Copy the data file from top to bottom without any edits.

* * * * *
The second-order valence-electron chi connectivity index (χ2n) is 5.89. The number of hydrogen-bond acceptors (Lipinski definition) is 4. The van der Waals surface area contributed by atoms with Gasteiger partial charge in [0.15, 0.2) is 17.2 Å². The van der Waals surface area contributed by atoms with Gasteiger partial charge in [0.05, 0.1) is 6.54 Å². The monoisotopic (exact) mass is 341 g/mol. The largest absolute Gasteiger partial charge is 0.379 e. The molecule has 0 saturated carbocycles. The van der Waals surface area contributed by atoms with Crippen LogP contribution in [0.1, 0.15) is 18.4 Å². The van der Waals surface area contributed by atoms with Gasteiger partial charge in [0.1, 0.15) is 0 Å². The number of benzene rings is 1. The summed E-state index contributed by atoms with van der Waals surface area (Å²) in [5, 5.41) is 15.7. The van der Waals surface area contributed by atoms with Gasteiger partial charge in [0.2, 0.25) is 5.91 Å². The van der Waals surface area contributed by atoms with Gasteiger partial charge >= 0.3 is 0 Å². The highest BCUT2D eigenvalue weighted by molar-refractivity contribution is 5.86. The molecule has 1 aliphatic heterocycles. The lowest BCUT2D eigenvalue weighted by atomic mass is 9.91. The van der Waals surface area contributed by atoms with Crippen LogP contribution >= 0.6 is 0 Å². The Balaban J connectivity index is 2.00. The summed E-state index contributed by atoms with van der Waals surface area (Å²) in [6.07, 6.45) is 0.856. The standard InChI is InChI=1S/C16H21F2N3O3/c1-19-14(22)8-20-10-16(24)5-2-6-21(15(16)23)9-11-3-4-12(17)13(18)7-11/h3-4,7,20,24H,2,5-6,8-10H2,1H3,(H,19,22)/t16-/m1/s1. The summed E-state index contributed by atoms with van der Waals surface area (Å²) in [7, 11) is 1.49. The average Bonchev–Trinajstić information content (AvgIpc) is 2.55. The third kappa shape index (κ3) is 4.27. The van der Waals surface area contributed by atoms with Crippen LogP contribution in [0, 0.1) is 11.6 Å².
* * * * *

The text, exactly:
The second-order valence-electron chi connectivity index (χ2n) is 5.89. The number of hydrogen-bond acceptors (Lipinski definition) is 4. The van der Waals surface area contributed by atoms with Gasteiger partial charge in [0.15, 0.2) is 17.2 Å². The van der Waals surface area contributed by atoms with Gasteiger partial charge in [0.05, 0.1) is 6.54 Å². The monoisotopic (exact) mass is 341 g/mol. The largest absolute Gasteiger partial charge is 0.379 e. The molecule has 0 saturated carbocycles. The van der Waals surface area contributed by atoms with Crippen LogP contribution in [0.1, 0.15) is 18.4 Å². The van der Waals surface area contributed by atoms with Gasteiger partial charge in [0.1, 0.15) is 0 Å². The number of benzene rings is 1. The summed E-state index contributed by atoms with van der Waals surface area (Å²) in [5, 5.41) is 15.7. The van der Waals surface area contributed by atoms with Gasteiger partial charge in [0.2, 0.25) is 5.91 Å². The van der Waals surface area contributed by atoms with Gasteiger partial charge >= 0.3 is 0 Å². The highest BCUT2D eigenvalue weighted by molar-refractivity contribution is 5.86. The molecule has 1 aliphatic heterocycles. The lowest BCUT2D eigenvalue weighted by atomic mass is 9.91. The van der Waals surface area contributed by atoms with Crippen LogP contribution >= 0.6 is 0 Å². The Balaban J connectivity index is 2.00. The summed E-state index contributed by atoms with van der Waals surface area (Å²) in [6.07, 6.45) is 0.856. The standard InChI is InChI=1S/C16H21F2N3O3/c1-19-14(22)8-20-10-16(24)5-2-6-21(15(16)23)9-11-3-4-12(17)13(18)7-11/h3-4,7,20,24H,2,5-6,8-10H2,1H3,(H,19,22)/t16-/m1/s1. The summed E-state index contributed by atoms with van der Waals surface area (Å²) in [7, 11) is 1.49. The average Bonchev–Trinajstić information content (AvgIpc) is 2.55. The third kappa shape index (κ3) is 4.27. The van der Waals surface area contributed by atoms with Crippen LogP contribution in [0, 0.1) is 11.6 Å².